UK charities urge donations as waterborne diseases spread among flood victims in Pakistan
A once busy high street in Swat Valley, northern Pakistan is cut off from relief aid after floods submerge the streets, reports ITV News International Affairs Editor Rageh Omaar
Pakistani health officials reported an outbreak of waterborne diseases on Thursday in areas hit by recent record-breaking flooding, as authorities stepped up efforts to ensure clean drinking water is available for the hundreds of thousands of people who lost their homes in the disaster.
Diarrhoea, skin diseases and eye infections are spreading at relief camps set up by the government across the country.
Over 90,000 diarrhoea cases were reported from one of the worst-hit provinces, Sindh, in the past 24 hours, according to a report released by the health officials.
The latest development comes a day after Pakistan and the World Health Organization raised concern over the spread of waterborne diseases among flood victims.
Pakistan blames climate change for unusually early and heavy monsoon rains, which since June have caused flash floods that have killed 1,191 people and affected 33 million people. About a million homes have also been damaged or destroyed.
On Thursday, the UK’s Disasters Emergency Committee (DEC), which is made up of 15 UK charities, has launched an urgent appeal to help millions of people devastated by the floods in Pakistan.
ITV News International Affairs Editor Rageh Omaar reports from Bahrain, a town in Swat Valley in northern Pakistan, as people attempt to cross the river on a hoist after the town was cut off by floodwaters.
DEC chief executive Saleh Saeed said: “Our priority right now is to help save and protect lives as waters continue to rise."
Mr Saeed acknowledged that the appeal comes at a difficult time for many Britons, as they struggle with the cost-of-living crisis.
He said: “We’re urging everyone to give whatever they can at what we appreciate is a difficult time for us all.
“DEC charities are doing all they can but donations from the British public will make a huge difference in enabling them to reach more people."
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Flood waters continued to recede in most of the country, but many districts in southern Sindh province remained underwater.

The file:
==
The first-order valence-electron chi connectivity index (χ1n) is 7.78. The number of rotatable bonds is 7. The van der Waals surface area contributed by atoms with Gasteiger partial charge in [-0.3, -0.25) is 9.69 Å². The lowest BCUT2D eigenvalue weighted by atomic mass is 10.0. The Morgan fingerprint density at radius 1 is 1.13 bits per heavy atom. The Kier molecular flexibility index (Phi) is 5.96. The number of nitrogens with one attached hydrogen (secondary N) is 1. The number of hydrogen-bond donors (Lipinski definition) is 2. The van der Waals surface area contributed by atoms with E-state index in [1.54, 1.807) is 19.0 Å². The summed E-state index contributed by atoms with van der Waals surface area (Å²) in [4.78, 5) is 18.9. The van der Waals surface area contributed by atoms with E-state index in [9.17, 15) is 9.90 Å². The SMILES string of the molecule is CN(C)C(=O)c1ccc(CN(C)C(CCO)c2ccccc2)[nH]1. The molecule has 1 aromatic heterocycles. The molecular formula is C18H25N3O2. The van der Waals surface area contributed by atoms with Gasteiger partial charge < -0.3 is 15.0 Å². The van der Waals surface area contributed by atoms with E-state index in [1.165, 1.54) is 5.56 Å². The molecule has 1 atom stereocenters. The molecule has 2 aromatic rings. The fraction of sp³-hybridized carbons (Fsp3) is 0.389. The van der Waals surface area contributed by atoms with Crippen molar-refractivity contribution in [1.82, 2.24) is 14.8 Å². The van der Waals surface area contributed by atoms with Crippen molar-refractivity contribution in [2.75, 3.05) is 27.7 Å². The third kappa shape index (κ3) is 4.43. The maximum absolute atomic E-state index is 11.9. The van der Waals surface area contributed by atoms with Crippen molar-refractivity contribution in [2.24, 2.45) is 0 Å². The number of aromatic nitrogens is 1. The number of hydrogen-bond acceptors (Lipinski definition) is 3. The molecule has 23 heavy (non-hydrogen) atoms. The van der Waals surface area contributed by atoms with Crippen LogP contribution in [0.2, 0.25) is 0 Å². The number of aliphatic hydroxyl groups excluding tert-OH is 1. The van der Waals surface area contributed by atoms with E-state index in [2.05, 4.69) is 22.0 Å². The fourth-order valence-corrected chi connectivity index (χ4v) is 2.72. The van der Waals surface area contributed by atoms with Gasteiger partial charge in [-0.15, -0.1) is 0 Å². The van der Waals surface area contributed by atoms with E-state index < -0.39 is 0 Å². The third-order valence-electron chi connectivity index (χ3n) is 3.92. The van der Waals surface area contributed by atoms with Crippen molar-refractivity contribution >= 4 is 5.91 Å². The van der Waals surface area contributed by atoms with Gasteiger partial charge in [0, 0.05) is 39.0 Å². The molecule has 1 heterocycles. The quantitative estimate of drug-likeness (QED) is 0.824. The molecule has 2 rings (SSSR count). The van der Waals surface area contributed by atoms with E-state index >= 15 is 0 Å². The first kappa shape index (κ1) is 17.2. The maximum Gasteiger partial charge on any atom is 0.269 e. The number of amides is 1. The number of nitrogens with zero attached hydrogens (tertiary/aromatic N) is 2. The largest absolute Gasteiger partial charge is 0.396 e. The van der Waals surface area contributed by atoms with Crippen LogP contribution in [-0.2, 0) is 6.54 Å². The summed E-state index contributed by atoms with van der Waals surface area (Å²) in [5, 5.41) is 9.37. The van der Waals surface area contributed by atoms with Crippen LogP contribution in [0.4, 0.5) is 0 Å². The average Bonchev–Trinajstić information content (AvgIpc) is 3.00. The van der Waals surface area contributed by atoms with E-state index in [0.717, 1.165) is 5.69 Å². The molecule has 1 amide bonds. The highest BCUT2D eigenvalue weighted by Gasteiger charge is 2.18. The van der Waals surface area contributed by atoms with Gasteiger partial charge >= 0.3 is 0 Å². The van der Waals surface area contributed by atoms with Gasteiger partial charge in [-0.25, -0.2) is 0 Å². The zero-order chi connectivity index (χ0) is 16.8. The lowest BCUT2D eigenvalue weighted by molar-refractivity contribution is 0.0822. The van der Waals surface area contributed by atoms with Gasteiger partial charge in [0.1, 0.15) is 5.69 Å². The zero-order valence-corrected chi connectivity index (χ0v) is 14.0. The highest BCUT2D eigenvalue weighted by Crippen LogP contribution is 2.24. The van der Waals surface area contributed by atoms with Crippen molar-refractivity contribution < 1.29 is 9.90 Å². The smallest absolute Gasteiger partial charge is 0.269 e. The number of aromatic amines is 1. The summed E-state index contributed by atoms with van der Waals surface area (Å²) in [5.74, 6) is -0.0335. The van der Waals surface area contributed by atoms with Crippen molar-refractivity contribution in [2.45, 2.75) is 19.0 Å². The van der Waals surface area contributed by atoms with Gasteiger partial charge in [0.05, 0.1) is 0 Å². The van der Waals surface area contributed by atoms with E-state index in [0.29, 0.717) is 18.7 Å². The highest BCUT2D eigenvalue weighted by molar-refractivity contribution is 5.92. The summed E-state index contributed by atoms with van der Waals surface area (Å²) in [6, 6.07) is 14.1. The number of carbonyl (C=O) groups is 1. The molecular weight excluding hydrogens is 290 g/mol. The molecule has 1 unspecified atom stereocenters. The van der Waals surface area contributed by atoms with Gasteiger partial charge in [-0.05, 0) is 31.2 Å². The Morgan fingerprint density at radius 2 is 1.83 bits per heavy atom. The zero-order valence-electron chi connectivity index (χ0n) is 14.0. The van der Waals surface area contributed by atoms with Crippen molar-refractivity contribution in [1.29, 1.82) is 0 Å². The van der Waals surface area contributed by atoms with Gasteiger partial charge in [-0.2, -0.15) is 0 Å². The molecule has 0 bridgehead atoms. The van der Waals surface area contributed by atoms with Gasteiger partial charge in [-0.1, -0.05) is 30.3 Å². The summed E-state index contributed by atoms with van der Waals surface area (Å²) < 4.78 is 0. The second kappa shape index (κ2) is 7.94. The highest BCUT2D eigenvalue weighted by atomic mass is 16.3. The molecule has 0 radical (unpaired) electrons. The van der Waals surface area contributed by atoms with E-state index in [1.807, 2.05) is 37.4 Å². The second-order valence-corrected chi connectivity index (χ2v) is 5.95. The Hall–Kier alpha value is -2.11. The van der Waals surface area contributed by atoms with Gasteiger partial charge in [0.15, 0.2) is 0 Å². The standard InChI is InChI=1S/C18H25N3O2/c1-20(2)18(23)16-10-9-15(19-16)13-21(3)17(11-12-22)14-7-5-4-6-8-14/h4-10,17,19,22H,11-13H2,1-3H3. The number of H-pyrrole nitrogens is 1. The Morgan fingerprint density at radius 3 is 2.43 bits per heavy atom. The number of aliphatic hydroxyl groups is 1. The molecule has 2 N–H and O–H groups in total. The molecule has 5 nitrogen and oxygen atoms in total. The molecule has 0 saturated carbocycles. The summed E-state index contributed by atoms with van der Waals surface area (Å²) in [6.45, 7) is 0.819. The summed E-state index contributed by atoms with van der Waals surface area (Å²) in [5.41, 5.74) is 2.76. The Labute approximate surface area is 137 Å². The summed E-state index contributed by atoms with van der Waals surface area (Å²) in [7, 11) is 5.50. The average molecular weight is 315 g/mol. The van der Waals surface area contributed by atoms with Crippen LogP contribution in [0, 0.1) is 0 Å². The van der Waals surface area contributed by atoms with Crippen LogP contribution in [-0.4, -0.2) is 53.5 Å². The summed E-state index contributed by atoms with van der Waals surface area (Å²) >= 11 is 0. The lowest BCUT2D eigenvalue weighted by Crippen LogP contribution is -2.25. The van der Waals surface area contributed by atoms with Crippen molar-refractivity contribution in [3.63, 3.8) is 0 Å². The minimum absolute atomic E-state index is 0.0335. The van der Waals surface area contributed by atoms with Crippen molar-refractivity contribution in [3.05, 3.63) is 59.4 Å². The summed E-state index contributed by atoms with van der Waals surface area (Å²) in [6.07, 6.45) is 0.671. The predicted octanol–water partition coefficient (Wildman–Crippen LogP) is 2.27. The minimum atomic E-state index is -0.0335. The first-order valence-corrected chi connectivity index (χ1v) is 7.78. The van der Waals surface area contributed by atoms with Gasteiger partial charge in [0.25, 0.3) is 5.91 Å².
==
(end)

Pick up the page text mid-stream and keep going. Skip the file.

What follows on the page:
Nearly half a million displaced people are living in relief camps.
In Sindh province, thousands of medical camps have been set up in flood-stricken areas to treat victims, said Dr. Azra Fazal Pechuho, the provincial health minister.
Mobile medical units have also been deployed. The World Health Organization says it is increasing surveillance for acute diarrhoea, cholera and other communicable diseases and providing medical supplies to health facilities.
Doctors say initially they were mostly seeing patients traumatised by the flooding, but are now treating thousands of people suffering from diarrhoea, skin infections and other waterborne ailments. Many pregnant women living in flood-affected areas were also exposed to risks.
ITV News International Affairs Editor Rageh Omaar speaks to victims of the Pakistan floods.
According to the UN Population Fund, 6.4 million flood victims in Pakistan need humanitarian assistance. It said about 650,000 pregnant women in flood-affected areas - including 73,000 expected to deliver in the next month - need maternal health services.
Meanwhile, rescuers, backed by the military, continued operations to evacuate marooned people to safer places.
Rescuers are mostly using boats, but helicopters are also flying to evacuate stranded people from those areas where bridges and roads were destroyed, making it difficult to evacuate people and deliver food to them.
Days ago, Pakistan and the United Nations issued an appeal for $160 million in emergency funding to Pakistan.
Prime Minister Shahbaz Sharif on Thursday took to Twitter, thanking the United Arab Emirates for delivering the first tranche of relief goods worth $50 million. He also thanked the United States for announcing $30 million in aid.
So far, several countries, including Turkey, China, Qatar, and Saudi Arabia, have sent planeloads of aid to flood victims in Pakistan.
According to initial government estimates, the devastation caused $10 billion in damages.
To donate, visit the DEC website